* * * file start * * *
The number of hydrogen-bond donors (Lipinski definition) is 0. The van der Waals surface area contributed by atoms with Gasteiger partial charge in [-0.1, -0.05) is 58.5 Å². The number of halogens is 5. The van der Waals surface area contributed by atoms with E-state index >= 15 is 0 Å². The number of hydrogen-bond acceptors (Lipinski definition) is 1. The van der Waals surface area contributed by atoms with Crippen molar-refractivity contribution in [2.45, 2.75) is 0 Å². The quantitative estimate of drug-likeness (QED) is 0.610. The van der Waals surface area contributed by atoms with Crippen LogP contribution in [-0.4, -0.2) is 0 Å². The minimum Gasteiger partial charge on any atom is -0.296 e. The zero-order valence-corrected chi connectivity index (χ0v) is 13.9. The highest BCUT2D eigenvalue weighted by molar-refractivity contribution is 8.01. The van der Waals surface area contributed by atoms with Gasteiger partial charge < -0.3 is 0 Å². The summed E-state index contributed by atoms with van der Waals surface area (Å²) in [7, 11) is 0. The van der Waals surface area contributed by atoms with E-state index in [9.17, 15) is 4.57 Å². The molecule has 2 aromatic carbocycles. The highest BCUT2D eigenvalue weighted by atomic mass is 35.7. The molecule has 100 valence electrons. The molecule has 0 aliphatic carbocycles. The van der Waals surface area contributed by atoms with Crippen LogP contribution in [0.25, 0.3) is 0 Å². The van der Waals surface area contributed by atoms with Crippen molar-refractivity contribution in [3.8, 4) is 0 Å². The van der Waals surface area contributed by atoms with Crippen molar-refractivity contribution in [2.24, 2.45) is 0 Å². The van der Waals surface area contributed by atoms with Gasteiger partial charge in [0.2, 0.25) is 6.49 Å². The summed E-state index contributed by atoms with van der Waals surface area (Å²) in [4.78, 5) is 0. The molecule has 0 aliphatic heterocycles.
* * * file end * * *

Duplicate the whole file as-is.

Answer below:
The number of hydrogen-bond donors (Lipinski definition) is 0. The van der Waals surface area contributed by atoms with Gasteiger partial charge in [-0.1, -0.05) is 58.5 Å². The number of halogens is 5. The van der Waals surface area contributed by atoms with E-state index >= 15 is 0 Å². The number of hydrogen-bond acceptors (Lipinski definition) is 1. The van der Waals surface area contributed by atoms with Crippen molar-refractivity contribution in [2.45, 2.75) is 0 Å². The quantitative estimate of drug-likeness (QED) is 0.610. The van der Waals surface area contributed by atoms with Crippen LogP contribution in [-0.4, -0.2) is 0 Å². The minimum Gasteiger partial charge on any atom is -0.296 e. The zero-order valence-corrected chi connectivity index (χ0v) is 13.9. The highest BCUT2D eigenvalue weighted by molar-refractivity contribution is 8.01. The van der Waals surface area contributed by atoms with Gasteiger partial charge < -0.3 is 0 Å². The summed E-state index contributed by atoms with van der Waals surface area (Å²) in [7, 11) is 0. The van der Waals surface area contributed by atoms with E-state index in [9.17, 15) is 4.57 Å². The molecule has 2 aromatic carbocycles. The highest BCUT2D eigenvalue weighted by atomic mass is 35.7. The molecule has 100 valence electrons. The molecule has 0 aliphatic carbocycles. The van der Waals surface area contributed by atoms with Crippen LogP contribution in [0.25, 0.3) is 0 Å². The van der Waals surface area contributed by atoms with Crippen molar-refractivity contribution in [3.8, 4) is 0 Å². The van der Waals surface area contributed by atoms with Crippen molar-refractivity contribution in [2.24, 2.45) is 0 Å². The van der Waals surface area contributed by atoms with Gasteiger partial charge in [0.2, 0.25) is 6.49 Å². The summed E-state index contributed by atoms with van der Waals surface area (Å²) in [4.78, 5) is 0. The molecule has 0 aliphatic heterocycles.